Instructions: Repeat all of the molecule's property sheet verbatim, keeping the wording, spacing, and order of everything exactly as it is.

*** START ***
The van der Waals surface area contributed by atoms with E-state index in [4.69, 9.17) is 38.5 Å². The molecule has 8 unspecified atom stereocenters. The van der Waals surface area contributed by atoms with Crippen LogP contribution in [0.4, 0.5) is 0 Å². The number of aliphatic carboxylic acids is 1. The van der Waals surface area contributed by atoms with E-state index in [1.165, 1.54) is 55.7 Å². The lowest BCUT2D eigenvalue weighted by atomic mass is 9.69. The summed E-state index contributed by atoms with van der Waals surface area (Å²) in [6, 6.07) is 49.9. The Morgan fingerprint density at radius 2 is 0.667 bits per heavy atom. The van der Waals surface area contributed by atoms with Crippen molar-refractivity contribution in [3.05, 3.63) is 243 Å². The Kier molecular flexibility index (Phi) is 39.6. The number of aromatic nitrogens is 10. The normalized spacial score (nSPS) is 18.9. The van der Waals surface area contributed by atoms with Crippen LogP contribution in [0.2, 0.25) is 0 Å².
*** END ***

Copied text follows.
The van der Waals surface area contributed by atoms with E-state index in [4.69, 9.17) is 38.5 Å². The molecule has 8 unspecified atom stereocenters. The van der Waals surface area contributed by atoms with Crippen LogP contribution in [0.4, 0.5) is 0 Å². The number of aliphatic carboxylic acids is 1. The van der Waals surface area contributed by atoms with E-state index in [1.165, 1.54) is 55.7 Å². The lowest BCUT2D eigenvalue weighted by atomic mass is 9.69. The summed E-state index contributed by atoms with van der Waals surface area (Å²) in [6, 6.07) is 49.9. The Morgan fingerprint density at radius 2 is 0.667 bits per heavy atom. The van der Waals surface area contributed by atoms with Crippen molar-refractivity contribution in [3.05, 3.63) is 243 Å². The Kier molecular flexibility index (Phi) is 39.6. The number of aromatic nitrogens is 10. The normalized spacial score (nSPS) is 18.9. The van der Waals surface area contributed by atoms with Crippen LogP contribution in [0.2, 0.25) is 0 Å².